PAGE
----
5 Essential Data Visualisation Techniques and Tips

6 December 2021

5 Essential Data Visualisation Techniques and Tips

Are you getting the most value possible out of your data visualisations?

Allowing users to quickly identify vast sets of complex data, the data visualisation landscape provides a wealth of benefits for teams of any size – from international organisations to small, local businesses.

However, when incorrectly formatted and styled, reports attempting to take advantage of data visualisations can often find that users can misinterpret data, leading to incorrect conclusions, damaging decisions, and a rise in risk.

To help, we’ve laid out five powerful tips for visualising data to guarantee that your reports are optimised, clear, and free from the perils of misinterpretation.

In a nutshell, these are:

  • Create your reports with a mission in mind
  • Understand your visuals and choose them well
  • Be consistent throughout your reports
  • Prioritise clarity over design
  • Avoid introducing a bias

Create your reports with a mission in mind

Before you start to create your reports full of beautiful data visualisations and labelled legends, you need to consider what the overall objective of the report is. Without a clear objective in mind, your report will seem erratic, with no clear overall statement or reasoning.

The objective of the report will inform what metrics you use, the types of visuals included, as well as the complexity of data used. Reports that showcase an overview of website traffic and sources will differ greatly from a report analysing an organisation’s current financial stance, not just in data used, but charts and other visuals as well.

  • Who will be reading your report?
  • What level of knowledge will they have?
  • Are they an experienced data scientist or a less-technically focused user in another team?
  • What data should be visualised as a priority?
  • What isn’t a priority but useful to know?
  • What data isn’t necessary to include?

By beginning to ask these questions, your report will begin to naturally take shape. What’s more, your report is promised the greatest level of success if there is a clear purpose.

Once the objective and purpose of your visuals have been identified, the next step is to carefully select how this data will be represented.

Understand your visuals, and choose them well

One of the greatest advantages of using data visualisation techniques is that large and complex datasets can be easily broken down to provide insights at-a-glance. However, use the wrong visuals, and your users will be more confused than engaged.

From standard visuals like bar graphs, pie charts, line charts and scatter plots, to more complex heat maps and infographics, the way that you choose to present your data is incredibly important.

Spend some time understanding how each of these visuals work to display data, and what types of data sets they’re best suited to. How does a bar chart convey information about data compared to a line graph? What can an area chart do and when should it be used?

Choosing the best visual for your data can ensure that the information behind your report is as clear and easy to reach as possible, shortening the time to data-driven insights.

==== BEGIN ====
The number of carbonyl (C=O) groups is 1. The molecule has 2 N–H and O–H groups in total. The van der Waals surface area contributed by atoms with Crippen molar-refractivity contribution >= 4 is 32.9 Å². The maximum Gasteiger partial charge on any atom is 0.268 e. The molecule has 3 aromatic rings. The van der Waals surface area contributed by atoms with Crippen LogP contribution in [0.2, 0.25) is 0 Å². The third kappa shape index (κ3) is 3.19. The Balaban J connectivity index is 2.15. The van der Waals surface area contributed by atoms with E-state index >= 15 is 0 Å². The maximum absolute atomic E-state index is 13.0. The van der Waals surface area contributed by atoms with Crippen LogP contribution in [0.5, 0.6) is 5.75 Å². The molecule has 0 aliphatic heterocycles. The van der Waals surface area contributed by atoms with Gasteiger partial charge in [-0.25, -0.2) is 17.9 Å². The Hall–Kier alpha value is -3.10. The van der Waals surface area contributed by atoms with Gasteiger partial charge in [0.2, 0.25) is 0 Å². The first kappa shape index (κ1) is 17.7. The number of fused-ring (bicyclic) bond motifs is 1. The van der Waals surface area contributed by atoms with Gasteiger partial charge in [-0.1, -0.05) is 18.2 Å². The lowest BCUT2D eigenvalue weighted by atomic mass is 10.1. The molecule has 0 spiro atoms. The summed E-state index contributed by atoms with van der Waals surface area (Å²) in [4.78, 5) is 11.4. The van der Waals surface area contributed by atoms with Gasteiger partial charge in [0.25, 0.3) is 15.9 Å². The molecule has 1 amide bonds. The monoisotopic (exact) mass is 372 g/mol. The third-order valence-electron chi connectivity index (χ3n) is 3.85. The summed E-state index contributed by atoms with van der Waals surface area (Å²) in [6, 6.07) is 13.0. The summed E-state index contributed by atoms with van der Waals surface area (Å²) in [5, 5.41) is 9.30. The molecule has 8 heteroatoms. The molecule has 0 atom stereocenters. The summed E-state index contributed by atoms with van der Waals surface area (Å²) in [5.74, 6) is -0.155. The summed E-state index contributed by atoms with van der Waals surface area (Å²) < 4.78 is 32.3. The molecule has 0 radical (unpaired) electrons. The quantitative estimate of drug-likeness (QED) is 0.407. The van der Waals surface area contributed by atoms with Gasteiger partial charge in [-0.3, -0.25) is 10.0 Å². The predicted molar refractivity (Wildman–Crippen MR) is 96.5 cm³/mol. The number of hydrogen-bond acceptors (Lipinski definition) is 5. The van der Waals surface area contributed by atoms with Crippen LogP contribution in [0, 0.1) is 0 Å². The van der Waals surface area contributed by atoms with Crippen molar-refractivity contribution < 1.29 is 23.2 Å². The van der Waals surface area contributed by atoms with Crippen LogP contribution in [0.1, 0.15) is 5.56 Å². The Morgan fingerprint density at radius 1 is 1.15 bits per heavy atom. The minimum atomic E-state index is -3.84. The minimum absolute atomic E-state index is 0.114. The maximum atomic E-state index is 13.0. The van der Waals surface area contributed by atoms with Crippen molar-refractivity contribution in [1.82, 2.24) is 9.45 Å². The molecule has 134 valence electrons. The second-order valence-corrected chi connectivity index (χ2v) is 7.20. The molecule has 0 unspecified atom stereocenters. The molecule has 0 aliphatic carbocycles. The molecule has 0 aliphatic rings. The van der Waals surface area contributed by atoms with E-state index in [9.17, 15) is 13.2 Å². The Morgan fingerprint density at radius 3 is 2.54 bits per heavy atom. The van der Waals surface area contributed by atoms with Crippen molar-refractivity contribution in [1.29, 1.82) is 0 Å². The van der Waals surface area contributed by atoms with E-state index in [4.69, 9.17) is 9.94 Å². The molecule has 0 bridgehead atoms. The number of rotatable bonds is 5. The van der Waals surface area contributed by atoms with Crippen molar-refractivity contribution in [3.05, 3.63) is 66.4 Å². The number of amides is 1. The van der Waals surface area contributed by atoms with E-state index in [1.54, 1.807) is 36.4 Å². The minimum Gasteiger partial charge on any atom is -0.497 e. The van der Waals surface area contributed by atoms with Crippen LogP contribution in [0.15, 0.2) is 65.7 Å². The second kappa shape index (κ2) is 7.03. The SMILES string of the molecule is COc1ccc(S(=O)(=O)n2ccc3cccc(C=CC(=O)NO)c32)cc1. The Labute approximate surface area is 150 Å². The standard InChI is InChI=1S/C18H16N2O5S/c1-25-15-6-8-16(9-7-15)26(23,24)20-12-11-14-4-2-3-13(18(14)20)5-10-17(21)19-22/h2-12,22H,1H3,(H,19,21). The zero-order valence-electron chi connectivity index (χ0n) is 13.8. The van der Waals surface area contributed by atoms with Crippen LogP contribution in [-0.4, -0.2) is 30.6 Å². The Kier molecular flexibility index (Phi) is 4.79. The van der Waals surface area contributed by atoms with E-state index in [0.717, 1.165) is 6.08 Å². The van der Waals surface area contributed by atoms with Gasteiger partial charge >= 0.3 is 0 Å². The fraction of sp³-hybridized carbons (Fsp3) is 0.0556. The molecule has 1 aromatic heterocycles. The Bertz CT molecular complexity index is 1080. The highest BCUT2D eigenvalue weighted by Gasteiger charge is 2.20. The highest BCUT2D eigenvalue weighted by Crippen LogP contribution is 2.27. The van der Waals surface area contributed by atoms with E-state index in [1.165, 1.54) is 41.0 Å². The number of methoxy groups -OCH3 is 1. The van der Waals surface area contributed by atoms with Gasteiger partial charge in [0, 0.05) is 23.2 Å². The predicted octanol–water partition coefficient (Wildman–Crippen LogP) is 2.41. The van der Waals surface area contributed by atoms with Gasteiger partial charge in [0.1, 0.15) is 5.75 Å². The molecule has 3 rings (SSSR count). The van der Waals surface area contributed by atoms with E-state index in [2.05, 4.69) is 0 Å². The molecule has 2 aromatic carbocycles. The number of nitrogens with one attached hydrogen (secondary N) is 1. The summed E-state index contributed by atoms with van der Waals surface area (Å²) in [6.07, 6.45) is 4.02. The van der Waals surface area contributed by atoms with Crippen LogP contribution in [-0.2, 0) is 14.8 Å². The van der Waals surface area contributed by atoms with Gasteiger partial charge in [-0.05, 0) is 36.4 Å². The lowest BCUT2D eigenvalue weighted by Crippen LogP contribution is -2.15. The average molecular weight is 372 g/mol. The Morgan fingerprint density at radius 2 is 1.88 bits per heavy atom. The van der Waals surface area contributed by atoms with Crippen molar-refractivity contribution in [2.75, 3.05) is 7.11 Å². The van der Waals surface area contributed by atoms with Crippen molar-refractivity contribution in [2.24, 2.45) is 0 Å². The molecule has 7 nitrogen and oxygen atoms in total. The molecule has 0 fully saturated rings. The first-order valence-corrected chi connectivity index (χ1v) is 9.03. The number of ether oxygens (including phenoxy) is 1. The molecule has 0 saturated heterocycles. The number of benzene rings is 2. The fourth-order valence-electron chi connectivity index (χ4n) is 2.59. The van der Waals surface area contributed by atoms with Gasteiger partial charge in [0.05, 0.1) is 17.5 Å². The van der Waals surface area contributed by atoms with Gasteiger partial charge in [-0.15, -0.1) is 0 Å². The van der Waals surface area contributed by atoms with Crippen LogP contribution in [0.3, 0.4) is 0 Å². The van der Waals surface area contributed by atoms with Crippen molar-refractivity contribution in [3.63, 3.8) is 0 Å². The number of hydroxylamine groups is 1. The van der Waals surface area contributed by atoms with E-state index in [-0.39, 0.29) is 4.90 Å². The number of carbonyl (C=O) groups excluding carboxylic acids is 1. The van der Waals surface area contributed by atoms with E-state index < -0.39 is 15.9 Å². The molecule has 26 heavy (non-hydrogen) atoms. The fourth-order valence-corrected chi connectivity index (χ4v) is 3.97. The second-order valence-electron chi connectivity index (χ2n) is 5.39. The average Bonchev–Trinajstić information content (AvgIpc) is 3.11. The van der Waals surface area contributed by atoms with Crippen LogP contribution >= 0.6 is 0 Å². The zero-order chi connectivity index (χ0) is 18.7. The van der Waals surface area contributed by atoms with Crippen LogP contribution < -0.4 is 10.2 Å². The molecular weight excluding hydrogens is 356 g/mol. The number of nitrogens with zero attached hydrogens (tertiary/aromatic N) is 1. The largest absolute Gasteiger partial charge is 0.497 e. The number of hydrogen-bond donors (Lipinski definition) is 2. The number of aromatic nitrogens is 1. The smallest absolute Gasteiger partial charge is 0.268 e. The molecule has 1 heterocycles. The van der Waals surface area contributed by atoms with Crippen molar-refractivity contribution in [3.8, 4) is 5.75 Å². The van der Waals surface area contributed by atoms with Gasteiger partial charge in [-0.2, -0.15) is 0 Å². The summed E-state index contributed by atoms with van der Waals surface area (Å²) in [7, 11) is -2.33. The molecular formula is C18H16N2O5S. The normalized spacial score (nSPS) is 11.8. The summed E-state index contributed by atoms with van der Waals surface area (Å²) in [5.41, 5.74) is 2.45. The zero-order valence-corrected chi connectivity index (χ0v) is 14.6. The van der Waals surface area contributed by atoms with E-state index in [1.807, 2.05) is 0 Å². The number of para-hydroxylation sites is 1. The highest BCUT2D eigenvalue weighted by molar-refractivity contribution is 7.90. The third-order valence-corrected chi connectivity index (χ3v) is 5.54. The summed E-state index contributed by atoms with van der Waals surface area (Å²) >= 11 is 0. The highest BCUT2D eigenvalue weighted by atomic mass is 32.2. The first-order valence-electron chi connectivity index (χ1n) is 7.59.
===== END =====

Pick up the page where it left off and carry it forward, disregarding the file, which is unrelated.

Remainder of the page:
Be consistent throughout your reports

Consistency doesn’t just mean fonts are the same size and that appropriate colour schemes are adhered to throughout. It can also refer to the sizing of your graphs, the presence of any labels, the inclusion of a legend, and any other relevant features.

An inconsistent set of visuals will convey that your results are equally inconsistent – a red flag that will prevent any user from relying on the information you’ve worked hard to convey. In turn, this may cause your users to revert to conventional data analysis methods – creating harmful silos in the process.

Prioritise clarity over design

When creating your data visuals, it’s important to clarify clarity throughout. Remember, the main goal of your visuals is to convey insights from vast and complex datasets at-a-glance. The most well-designed visuals will do this first, and look beautiful in the process.

While users may be tempted to include a variety of colours, patterns, textures, and more, this often isn’t the best route. As a general rule of thumb, if an element doesn’t provide any additional information, or doesn’t clarify current visuals, it shouldn’t be included, drawing the user away from what matters.

Avoid introducing a bias

One of the main challenges of using data visualisations is in leading the user to construct their own conclusions and insights from the data being presented, which is why so much emphasis on overall clarity is needed.

By incorrectly labelling charts, or integrating wrong or outdated data sources, your reports may lack critical information, skewing results and perceptions, as well as potentially jeopardising high-level strategic decisions.

To avoid this, ensure that your charts are labelled clearly – adhering to the same timescale in each chart and including a baseline can be great ways of providing clarity, and legibility, to your visuals to support insights gained.

Begin your path to better visualisations today

When it comes to data visualisation, these techniques are just the tip of the iceberg. Learning how to make reports that are both visually engaging and effectively insightful is a skill that can take months, even years to hone.

To learn more about the capabilities of data visualisation, as well as how enhanced data analytics can keep your enterprise ahead of the competition, why not request a free consultation with a member of the DataShapa team today, or read our blog for more information on all things data, analytics, and trusted intelligence.

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